The recipients each had a different story as to when they found out about the prize, but all of them had the same reaction.
"I was out mowing my lawn at about 9:15," said National Guardsman and military technician Richard Ward. "My wife said the Red Sox were on the phone, and I said, 'Yeah, right.' But then I remembered the raffle, and I bought two tickets. I was in shock."
Daniel Begin, another member of the National Guard, said his excitement was much larger than the confines of an airplane that he was in.
"I was on a plane in the Atlanta airport," Begin said. "I got a message from my dad that said, 'Call the Red Sox right away.' And I did, right off the bat. We were still taxiing in. I couldn't contain my enthusiasm on board the plane with 150 other people."
Ward and Begin, both from Massachusetts, were among eight picked from within the state lines. They were on the field with Michele Twohig, Jim Warren, Eric Clemson, Lawrence Iarossi, Daniel Strasshofer and Jay Burke.
The Massachusetts eight, along with Windham, N.H., native Vickie Lanza, were awarded the rings. Linda Brennan of Montpelier, Vt., was the recipient of the Volvo.
The raffle was the second time since 2004 that the Red Sox have allowed a select few to win their own authentic World Series ring. This particular raffle sold more than 135,000 tickets, and it raised more than $1.35 million for the Red Sox Foundation, which is the first team charity in Major League history to raffle off championship rings for a charitable auction.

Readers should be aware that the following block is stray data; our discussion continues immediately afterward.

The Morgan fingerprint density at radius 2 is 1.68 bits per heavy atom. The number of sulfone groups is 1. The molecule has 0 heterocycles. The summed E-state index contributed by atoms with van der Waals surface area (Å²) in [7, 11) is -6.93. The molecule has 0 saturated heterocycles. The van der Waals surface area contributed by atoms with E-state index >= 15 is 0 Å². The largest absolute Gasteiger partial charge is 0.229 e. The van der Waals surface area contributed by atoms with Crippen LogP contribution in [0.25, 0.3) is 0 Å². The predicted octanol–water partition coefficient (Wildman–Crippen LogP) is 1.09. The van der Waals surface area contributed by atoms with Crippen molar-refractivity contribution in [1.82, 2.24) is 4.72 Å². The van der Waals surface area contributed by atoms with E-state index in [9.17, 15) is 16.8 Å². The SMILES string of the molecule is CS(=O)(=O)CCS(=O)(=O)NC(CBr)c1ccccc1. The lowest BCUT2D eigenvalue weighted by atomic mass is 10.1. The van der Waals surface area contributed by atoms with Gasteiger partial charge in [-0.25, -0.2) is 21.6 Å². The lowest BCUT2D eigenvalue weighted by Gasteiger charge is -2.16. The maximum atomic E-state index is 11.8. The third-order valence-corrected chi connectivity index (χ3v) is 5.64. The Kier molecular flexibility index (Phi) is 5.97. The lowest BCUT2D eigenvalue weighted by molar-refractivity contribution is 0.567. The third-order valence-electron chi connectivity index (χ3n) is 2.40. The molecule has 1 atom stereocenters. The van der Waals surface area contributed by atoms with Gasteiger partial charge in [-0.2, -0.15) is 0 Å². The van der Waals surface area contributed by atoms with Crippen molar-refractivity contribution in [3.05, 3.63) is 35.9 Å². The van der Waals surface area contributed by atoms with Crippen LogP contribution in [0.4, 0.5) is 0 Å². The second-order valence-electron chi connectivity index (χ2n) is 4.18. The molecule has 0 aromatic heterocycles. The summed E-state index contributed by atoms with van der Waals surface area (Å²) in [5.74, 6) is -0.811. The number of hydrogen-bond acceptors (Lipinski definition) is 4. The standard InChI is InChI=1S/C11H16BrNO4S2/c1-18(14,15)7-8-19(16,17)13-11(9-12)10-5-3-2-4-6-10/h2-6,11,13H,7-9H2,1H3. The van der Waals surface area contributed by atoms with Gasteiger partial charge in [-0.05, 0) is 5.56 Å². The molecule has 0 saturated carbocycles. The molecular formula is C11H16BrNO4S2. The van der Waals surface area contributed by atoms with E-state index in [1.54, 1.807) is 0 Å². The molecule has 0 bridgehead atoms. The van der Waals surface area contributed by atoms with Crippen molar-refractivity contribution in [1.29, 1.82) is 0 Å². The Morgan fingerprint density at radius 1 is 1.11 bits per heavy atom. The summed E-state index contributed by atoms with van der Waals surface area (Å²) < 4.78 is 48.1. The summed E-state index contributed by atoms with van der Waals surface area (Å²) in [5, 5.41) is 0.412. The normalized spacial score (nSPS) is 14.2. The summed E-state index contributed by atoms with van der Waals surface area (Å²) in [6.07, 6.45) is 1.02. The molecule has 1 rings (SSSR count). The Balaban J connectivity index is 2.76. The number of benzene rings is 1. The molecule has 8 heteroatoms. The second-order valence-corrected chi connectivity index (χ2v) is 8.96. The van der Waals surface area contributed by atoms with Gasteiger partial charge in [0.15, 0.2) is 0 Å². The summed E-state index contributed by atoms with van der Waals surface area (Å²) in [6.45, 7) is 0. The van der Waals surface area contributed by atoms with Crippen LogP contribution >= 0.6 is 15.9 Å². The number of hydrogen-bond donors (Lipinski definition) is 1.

"When you think of the rarity of championship rings -- and a car that commemorates that championship -- Red Sox fans must be elated at the chance to won something of historical significance," said Doug Speck, Volvo's president and CEO, through a team news release.
For the winners, it was a day that started long before the raffle presentation on the field. The crew and their families took a pregame tour of the park, then watched batting practice from atop the Green Monster.
They were met by members of previous Red Sox teams, including Luis Tiant, Fred Lynn and Jim Rice. For some, that was just as big of a thrill as the ceremony itself. Ward acknowledged that Lynn was his hero during his playing days with the Sox in the 1970s.
"They were so excited," Lynn said. "For some of them, it was their first game. They'd never been, so we were signing autographs. It's a great promotion."
But what will remain long after the day is over for these individuals will be the ring, and it's something everyone agreed would be special.
An heirloom. A special engagement ring for their children. Even a conversation starter for the ages. Whatever the situation, the winners were more than happy to be part of the special day.
"[The way an] average fan could be honored by the team's owners and players just underscores what makes the Red Sox special," Twohig said. "This ring will be in our family forever."